Saturday, December 29, 2012

Lower Law, Higher Law

There's a tendency to read Paul's commentary on the lower law as a critique of the Levitical ordinances prior to the coming of Christ. There are problems with this, not the least of which is that it contributes to an anti-Jewish reading of the Scriptures. More than that, however, a close reading of the Pauline texts reveals that Paul is addressing conflicts and challenges within the Church that are very much alive today, and his commentaries on Law have direct relevance to us. The teachings of Paul regarding the lower law and the higher law make so much more sense if we understand the lower law as something that is still functional in today's Church, rather than as something that was swept away in the ancient Church and has no more relevance in our day.

Based on the Pauline texts, we can understand the lower law in terms of a series of commandments and punishments that are designed to inculcate higher moral awareness. There is no guarantee that it will do this. But at the very least, if the law does not teach or train, it preserves good order. For these reasons, the law is ordained of God, even if it does not represent the highest stage of development that God hopes for us to achieve.

Paul is very clear about those to whom the lower law is intended to apply: those who cannot control their anger, lust, pride or other worldly impulses, and those who are more motivated by short term tangibles more than by long-term intangibles.

One way of looking at the lower law is to see it as a school in which the ego is broken down. Once we have learned how to submit our will to a higher will, we are ready for the higher law, which demands greater patience, sacrifice and compassion of us than the lower law.

Paul always seems to be talking to two categories of people: those who get it, and those who don't get it. He has much higher expectations of those who get it. They are expected to be more patient and tolerant with those who don't get it. One of the clearest signs that we don't get it is that we invest a lot in roles and status. The overarching ethic that everybody is intended to understand in his writing is that there is a place for all of us in the Church, whatever our gifts, whatever our roles, and whatever our level of understanding.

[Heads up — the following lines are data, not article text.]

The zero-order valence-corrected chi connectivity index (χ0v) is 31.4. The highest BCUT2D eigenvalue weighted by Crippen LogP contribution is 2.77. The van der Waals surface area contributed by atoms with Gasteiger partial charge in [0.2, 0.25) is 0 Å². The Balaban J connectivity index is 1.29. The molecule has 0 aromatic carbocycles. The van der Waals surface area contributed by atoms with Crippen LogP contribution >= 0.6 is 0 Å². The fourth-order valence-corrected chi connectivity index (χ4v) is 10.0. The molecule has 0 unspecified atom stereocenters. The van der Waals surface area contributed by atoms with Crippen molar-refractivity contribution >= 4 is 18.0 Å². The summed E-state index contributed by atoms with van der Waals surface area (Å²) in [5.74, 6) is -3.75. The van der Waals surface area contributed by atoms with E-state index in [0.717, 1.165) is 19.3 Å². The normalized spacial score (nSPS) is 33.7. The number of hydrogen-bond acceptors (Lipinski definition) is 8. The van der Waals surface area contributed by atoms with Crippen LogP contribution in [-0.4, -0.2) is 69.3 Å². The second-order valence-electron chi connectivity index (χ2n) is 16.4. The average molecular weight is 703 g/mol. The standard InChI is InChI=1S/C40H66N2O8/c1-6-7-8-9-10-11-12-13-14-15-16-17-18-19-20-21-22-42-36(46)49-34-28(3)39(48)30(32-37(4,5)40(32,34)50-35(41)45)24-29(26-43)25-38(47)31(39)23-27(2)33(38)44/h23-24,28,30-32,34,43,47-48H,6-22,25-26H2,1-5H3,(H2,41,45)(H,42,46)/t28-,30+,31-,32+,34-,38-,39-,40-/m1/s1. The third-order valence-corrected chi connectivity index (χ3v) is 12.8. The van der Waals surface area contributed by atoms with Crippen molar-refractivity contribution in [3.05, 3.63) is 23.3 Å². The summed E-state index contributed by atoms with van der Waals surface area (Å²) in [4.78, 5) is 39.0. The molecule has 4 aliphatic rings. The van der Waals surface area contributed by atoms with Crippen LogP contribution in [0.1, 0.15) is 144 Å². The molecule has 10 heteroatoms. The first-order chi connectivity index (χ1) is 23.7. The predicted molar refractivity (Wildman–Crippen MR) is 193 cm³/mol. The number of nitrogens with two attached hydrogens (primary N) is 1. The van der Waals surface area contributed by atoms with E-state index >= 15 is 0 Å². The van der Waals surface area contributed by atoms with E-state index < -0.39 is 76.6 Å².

I am fascinated by the notion that God expects us to go through stages of development. God recognizes the impossibility of becoming like him without intermediate stages between where we currently are and where he is now. To me this is a very comforting notion! It means that God is always willing to work with us wherever we are! Most of us are still living the lower law in at least some areas of our lives.

The higher law is not a club. It is not a reward for adhering to some dogma. It has nothing to do with whether we call ourselves Christian or not. It offers no special privileges, though it does entail special responsibilities. It offers its own rewards. There are no gatekeepers to include or exclude us from it. We participate in it by simply living it. Those who get it live it, those who don't won't.

Christ is the model of the higher law. If we want to understand what it is, how it works, and what it demands of us, we need only study his life.

I am particularly fascinated by the fact that in the Pauline writings, Paul seems to acknowledge that the Church needs to govern its daily affairs by what looks like the lower law. Check out, for example, I Timothy 5 verse 20. Using public shaming techniques and fear to govern the Church is clearly an example of the lower law at work. In fact, the entire chapter is a study in what the Church looks like, and what Church leaders' admonitions need to be when members of the Church don't seem to be capable of living beyond the lower law. In this chapter, Paul finds himself obligated to address basic problems of anger, idleness, lust and pride.

Paul's views on slavery have been a source of much controversy in the last few centuries of Christendom. But if we understand the lower law / higher law scenario, Paul's views become more comprehensible. The lower law places a high premium on social order. It therefore tends to regulate slavery, rather than to ban it. Under the higher law, we see slavery as an abomination that could not possibly be countenanced living the kind of love that Jesus Christ taught and modeled. In I Timothy 6, Paul speaks to slave masters and counsels them against the dangers of coveting riches, evidence that he is speaking to a group of people who haven't "gotten it" yet.

The higher law mentality thrives in the recognition that we can be happy, whatever our lot in life. While the external conditions of slavery are an atrocity, there is a way in which a slave can ultimately only be a slave in his or her own mind. Once we make that recognition we will always be free, no matter what anybody else does to us externally. Paul sought to inculcate this understanding among members of the church. Unfortunately, some of these admonitions have been misinterpreted as acceptance of slavery. That would be, by the way, a very "lower law" way to read Paul's writings on the subject.

Everything that I've said here about Paul's views on slavery apply equally well to the subject of homosexuality and the church. And either we will get it, or we won't get it. But I still believe that the misunderstanding and the mistreatment of homosexuals by Christians offers gay and lesbian people an opportunity. Learning how to face that and to deal with that and come through victorious can be a school in the higher law for us.

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